Lower Fraser Access – Field Trip Report pdf document (2011)
Fraser River Peacemakers

Managed access to the Fraser River in the Lower Mainland of British Columbia is very limited and between Hope and Fort Langley, the number of formal boat launches and river access points decreases substantially – there are just two sanctioned, motorized access points. The result has been the creation of informal and often unsafe access points being created on private land and often on First Nation’s territory; this has resulted in confrontation between Sport fishers and First Nations.

The Fraser River Salmon Table Society is the facilitator of the First Nations – Sport Fishers Advisory Group that has as its mandate the improvement of relations between First Nations groups and Sport Fishers. This group has defined as a high priority project the creation of new river access points under the brand “Fraser River Gateways” to address this issue.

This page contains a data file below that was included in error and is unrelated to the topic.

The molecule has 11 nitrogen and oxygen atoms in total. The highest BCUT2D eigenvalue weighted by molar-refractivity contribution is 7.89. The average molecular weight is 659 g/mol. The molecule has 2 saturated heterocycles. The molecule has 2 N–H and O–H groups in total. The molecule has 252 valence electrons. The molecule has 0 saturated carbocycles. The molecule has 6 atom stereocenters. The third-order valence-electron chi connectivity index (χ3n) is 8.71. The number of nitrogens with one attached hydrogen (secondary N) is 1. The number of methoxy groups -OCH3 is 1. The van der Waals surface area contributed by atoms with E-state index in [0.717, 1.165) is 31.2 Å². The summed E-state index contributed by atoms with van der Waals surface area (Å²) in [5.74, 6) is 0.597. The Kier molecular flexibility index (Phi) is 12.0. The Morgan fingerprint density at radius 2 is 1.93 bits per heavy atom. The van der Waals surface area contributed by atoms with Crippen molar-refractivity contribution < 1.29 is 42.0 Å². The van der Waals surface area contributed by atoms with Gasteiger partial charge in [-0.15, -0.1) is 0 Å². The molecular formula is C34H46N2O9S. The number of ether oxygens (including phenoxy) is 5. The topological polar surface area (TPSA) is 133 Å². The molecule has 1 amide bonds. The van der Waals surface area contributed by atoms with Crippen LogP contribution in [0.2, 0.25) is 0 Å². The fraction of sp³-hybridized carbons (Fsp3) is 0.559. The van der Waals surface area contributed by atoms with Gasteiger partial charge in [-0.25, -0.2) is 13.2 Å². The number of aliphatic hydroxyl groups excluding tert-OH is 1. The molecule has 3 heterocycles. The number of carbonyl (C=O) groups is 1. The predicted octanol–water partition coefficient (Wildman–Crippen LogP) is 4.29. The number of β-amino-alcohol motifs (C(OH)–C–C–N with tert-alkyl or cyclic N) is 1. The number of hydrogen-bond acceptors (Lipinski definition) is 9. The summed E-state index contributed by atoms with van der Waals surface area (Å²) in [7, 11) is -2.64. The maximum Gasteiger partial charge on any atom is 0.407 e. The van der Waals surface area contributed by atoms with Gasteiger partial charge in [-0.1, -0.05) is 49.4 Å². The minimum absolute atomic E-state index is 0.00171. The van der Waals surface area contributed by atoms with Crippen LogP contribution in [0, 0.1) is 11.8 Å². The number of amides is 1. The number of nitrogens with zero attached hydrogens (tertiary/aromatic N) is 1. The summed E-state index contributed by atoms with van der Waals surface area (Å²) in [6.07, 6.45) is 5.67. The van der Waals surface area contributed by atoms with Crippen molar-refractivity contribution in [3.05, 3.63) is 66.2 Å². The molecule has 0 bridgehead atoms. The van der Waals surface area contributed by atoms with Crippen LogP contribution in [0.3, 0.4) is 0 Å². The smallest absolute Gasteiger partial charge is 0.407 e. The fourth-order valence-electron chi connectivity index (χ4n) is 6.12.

Fraser River Gateways will be user friendly, environmentally sustainable river access points that can be enjoyed by First Nations, recreational and commercial fishers as well as boaters and eco-tourists. The gateways will be owned and operated primarily by local First Nations. They will generate economic returns in terms of employment and revenues, by providing value added services and amenities to users. Potential Gateway locations were selected based on a number of criteria, specially: Locations for potential gateways were determined by a data collection process that involved a number of site visits to locations in the study area. These locations were determined by interviewing local Fraser River authorities.

Based on this analysis two priority Gateways were identified:
  • Chawathil First Nation – Telte-Yet Campsite
  • Seabird Island Indian Band